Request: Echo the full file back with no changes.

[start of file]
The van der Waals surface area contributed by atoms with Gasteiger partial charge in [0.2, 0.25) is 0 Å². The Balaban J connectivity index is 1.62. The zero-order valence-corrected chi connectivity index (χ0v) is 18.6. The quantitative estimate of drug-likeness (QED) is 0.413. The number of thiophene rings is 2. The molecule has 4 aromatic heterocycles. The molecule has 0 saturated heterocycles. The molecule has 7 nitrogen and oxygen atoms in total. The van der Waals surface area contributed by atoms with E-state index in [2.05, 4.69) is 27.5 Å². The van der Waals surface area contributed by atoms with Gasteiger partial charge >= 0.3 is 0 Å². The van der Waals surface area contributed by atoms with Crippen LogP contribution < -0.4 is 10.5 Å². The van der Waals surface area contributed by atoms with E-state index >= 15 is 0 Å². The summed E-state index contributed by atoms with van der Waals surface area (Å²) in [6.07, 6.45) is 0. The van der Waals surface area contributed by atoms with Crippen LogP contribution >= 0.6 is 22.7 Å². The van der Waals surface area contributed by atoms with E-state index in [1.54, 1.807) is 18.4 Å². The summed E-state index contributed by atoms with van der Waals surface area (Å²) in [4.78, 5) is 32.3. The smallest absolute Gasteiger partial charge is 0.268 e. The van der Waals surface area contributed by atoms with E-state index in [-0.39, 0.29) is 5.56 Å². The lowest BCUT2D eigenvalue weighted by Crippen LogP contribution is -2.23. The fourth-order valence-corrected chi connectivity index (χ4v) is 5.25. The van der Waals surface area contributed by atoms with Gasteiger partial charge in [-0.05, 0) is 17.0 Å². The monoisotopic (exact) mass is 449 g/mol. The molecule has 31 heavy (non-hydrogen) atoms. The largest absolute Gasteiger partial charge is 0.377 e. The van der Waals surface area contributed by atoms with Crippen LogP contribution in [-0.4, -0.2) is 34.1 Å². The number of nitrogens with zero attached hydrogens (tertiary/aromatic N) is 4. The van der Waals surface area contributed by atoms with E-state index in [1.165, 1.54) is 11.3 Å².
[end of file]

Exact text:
The van der Waals surface area contributed by atoms with Gasteiger partial charge in [0.2, 0.25) is 0 Å². The Balaban J connectivity index is 1.62. The zero-order valence-corrected chi connectivity index (χ0v) is 18.6. The quantitative estimate of drug-likeness (QED) is 0.413. The number of thiophene rings is 2. The molecule has 4 aromatic heterocycles. The molecule has 0 saturated heterocycles. The molecule has 7 nitrogen and oxygen atoms in total. The van der Waals surface area contributed by atoms with E-state index in [2.05, 4.69) is 27.5 Å². The van der Waals surface area contributed by atoms with Gasteiger partial charge >= 0.3 is 0 Å². The van der Waals surface area contributed by atoms with Crippen LogP contribution < -0.4 is 10.5 Å². The van der Waals surface area contributed by atoms with E-state index >= 15 is 0 Å². The summed E-state index contributed by atoms with van der Waals surface area (Å²) in [6.07, 6.45) is 0. The van der Waals surface area contributed by atoms with Crippen LogP contribution >= 0.6 is 22.7 Å². The van der Waals surface area contributed by atoms with E-state index in [1.54, 1.807) is 18.4 Å². The summed E-state index contributed by atoms with van der Waals surface area (Å²) in [4.78, 5) is 32.3. The smallest absolute Gasteiger partial charge is 0.268 e. The van der Waals surface area contributed by atoms with E-state index in [-0.39, 0.29) is 5.56 Å². The lowest BCUT2D eigenvalue weighted by Crippen LogP contribution is -2.23. The fourth-order valence-corrected chi connectivity index (χ4v) is 5.25. The van der Waals surface area contributed by atoms with Gasteiger partial charge in [-0.05, 0) is 17.0 Å². The monoisotopic (exact) mass is 449 g/mol. The molecule has 31 heavy (non-hydrogen) atoms. The largest absolute Gasteiger partial charge is 0.377 e. The van der Waals surface area contributed by atoms with Crippen LogP contribution in [-0.4, -0.2) is 34.1 Å². The number of nitrogens with zero attached hydrogens (tertiary/aromatic N) is 4. The van der Waals surface area contributed by atoms with E-state index in [1.165, 1.54) is 11.3 Å².